“If it’s not done correctly, the methane emissions are profound,” Obama said in an interview with The New Yorker published last week. “But, if we can get that right, then for us to see natural gas supplant coal around the world the same way it’s happening here in the United States, that’s a net plus.”

That brings us to the second problem: Yes, swapping out coal for natural gas does reduce carbon emissions initially, but in fact it ultimately doesn’t help the planet avoid a rise of 2 degrees Celsius over the coming decades, the limit scientists around the world say we must not exceed in order to prevent the worst impacts of global warming. In 2011, the International Energy Agency released a World Energy Outlook report describing “a golden age of gas” and predicting that gas production would rise by 50 percent over the next 25 years.

“An increased share of natural gas in the global energy mix alone will not put the world on a carbon emissions path consistent with an average global temperature rise of no more than 2 [degrees Celsius],” the report states. “Natural gas displaces coal and to a lesser extent oil, driving down emissions, but it also displaces some nuclear power, pushing up emissions. This puts emissions on a long-term trajectory consistent with stabilizing the concentration of greenhouse gases in the atmosphere at around 650 parts per million CO2 equivalent, suggesting a long-term temperature rise of over 3.5 [degrees Celsius].”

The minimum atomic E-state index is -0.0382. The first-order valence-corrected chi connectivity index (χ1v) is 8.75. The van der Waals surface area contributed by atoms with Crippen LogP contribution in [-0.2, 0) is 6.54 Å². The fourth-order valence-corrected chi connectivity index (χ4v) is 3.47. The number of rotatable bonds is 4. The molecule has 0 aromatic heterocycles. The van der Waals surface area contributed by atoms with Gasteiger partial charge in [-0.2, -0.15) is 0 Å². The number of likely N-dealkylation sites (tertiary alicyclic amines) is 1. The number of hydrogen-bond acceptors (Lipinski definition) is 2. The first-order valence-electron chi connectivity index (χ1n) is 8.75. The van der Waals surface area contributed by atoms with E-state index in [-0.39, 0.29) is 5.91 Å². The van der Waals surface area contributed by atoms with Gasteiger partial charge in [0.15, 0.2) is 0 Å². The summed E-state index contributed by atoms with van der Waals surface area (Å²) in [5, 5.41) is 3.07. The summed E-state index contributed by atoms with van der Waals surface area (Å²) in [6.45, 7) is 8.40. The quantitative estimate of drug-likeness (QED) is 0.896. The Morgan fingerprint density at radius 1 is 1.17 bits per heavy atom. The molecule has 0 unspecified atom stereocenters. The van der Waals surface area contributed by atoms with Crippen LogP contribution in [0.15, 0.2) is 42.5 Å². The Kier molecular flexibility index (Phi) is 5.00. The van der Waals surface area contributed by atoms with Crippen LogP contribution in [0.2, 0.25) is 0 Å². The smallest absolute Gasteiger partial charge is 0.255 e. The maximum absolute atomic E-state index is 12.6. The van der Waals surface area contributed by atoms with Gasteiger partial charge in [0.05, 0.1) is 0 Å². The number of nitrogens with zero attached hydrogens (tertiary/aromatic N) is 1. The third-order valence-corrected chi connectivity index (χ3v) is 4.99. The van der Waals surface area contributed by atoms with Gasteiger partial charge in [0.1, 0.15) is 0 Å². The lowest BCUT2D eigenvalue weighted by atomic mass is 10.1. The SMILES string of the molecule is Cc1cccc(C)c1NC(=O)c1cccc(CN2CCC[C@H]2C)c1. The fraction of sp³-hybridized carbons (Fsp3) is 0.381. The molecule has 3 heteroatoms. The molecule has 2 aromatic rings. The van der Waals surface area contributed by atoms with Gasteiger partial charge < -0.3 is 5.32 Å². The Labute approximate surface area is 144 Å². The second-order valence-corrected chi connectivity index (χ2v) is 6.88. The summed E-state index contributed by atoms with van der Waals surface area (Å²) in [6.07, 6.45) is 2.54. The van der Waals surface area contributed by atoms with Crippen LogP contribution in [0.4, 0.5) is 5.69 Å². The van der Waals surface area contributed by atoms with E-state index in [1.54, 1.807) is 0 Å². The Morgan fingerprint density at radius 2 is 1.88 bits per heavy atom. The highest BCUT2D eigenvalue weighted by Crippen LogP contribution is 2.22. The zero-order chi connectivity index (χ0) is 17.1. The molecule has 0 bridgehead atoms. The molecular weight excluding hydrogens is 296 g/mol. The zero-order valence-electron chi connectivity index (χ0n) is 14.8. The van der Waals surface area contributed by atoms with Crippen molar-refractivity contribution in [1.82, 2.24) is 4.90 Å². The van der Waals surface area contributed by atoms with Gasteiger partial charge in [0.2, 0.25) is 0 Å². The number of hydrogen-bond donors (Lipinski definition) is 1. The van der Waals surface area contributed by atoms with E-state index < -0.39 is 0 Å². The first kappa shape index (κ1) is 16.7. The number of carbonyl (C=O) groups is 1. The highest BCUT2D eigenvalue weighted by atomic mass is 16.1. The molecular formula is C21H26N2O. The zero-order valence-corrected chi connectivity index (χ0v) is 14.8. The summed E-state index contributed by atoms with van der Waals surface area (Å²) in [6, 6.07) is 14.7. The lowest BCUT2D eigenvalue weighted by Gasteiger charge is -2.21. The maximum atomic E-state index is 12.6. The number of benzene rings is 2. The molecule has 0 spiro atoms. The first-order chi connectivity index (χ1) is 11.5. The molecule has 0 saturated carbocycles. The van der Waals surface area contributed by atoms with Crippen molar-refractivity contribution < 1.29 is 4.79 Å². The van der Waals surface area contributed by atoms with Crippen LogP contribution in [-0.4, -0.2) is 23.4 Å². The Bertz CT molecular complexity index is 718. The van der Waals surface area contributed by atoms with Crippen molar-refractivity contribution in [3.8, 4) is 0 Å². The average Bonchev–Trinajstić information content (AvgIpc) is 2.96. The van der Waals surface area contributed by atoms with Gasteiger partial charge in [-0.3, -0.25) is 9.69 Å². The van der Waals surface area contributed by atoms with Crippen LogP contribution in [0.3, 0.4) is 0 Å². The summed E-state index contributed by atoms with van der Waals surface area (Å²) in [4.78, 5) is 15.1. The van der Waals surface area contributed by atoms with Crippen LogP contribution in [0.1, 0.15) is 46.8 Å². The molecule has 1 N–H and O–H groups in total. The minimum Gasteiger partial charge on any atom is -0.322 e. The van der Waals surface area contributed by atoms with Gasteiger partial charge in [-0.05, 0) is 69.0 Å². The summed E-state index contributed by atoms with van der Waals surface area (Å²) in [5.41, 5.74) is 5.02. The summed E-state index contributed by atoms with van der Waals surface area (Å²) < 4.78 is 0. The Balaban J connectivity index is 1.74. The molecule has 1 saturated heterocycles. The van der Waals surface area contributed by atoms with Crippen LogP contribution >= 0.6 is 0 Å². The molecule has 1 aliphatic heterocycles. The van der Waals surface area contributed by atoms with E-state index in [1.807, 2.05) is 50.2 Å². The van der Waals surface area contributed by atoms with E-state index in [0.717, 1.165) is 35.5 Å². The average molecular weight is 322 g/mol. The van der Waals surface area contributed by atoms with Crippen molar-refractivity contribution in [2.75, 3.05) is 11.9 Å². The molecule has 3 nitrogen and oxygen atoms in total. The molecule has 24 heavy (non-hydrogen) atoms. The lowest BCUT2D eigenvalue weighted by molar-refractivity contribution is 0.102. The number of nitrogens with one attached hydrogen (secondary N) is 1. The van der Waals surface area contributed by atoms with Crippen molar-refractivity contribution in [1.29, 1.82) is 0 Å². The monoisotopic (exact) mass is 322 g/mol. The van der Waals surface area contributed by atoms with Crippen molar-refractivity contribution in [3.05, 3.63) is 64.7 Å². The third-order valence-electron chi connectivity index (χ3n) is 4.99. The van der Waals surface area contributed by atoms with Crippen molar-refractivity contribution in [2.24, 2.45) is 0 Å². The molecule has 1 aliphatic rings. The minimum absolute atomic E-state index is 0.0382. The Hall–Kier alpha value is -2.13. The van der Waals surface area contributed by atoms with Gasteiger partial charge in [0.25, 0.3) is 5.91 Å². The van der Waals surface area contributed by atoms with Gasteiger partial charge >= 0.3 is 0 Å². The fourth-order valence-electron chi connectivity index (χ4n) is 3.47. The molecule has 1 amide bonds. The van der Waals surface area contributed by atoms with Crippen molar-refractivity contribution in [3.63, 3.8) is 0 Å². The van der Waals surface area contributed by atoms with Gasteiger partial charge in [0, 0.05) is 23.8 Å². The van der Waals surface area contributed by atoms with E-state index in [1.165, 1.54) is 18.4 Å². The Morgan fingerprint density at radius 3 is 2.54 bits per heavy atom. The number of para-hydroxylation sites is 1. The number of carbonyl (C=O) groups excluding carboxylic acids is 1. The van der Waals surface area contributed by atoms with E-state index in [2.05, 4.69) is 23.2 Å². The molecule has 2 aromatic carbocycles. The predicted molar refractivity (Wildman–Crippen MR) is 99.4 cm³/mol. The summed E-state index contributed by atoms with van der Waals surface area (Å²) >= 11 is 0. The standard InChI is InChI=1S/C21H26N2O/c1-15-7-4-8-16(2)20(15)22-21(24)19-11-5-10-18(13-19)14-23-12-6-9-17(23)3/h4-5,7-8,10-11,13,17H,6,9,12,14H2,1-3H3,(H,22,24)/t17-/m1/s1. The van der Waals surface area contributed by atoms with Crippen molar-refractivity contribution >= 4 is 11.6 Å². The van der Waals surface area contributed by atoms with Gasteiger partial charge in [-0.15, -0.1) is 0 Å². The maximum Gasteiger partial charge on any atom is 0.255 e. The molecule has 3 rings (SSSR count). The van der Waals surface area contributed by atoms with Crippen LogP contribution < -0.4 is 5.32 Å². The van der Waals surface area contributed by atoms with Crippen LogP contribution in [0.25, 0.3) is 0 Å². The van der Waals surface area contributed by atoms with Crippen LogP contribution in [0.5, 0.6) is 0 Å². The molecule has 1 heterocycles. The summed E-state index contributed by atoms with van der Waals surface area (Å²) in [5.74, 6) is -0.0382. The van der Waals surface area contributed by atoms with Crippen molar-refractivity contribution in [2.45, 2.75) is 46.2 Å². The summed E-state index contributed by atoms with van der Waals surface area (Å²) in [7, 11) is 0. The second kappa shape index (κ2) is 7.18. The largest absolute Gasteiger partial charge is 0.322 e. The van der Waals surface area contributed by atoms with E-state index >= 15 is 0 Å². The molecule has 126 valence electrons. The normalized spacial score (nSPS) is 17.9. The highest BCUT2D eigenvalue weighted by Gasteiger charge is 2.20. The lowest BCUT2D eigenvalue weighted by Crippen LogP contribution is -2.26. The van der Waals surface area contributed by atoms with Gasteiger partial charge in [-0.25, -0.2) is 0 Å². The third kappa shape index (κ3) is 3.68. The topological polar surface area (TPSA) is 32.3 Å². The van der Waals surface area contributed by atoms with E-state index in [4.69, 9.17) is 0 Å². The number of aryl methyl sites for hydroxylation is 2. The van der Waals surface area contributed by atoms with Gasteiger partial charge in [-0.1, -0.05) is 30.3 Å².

The author of that report, IEA’s chief economist Fatih Birol, put it more succinctly in an article in Scientific American shortly after the report was released.

“We are not saying that it will be a golden age for humanity — we are saying it will be a golden age for gas,” Birol said. It drives home the basic notion that while natural gas emits half as much carbon as coal, it still produces twice as much as alternative fuel sources.

“It’s a two-edge sword,” said Douglas Holtz-Eakin, president of the conservative think tank American Action Forum and former adviser to Sen. John McCain, R-Ariz. “Natural gas is a cleaner source that’s also quite cheap and you can move people there easily. But, it also gets in the way of carbon [reductions] because it’s a carbon resource. It’s like coming up with cleaner cigarettes.”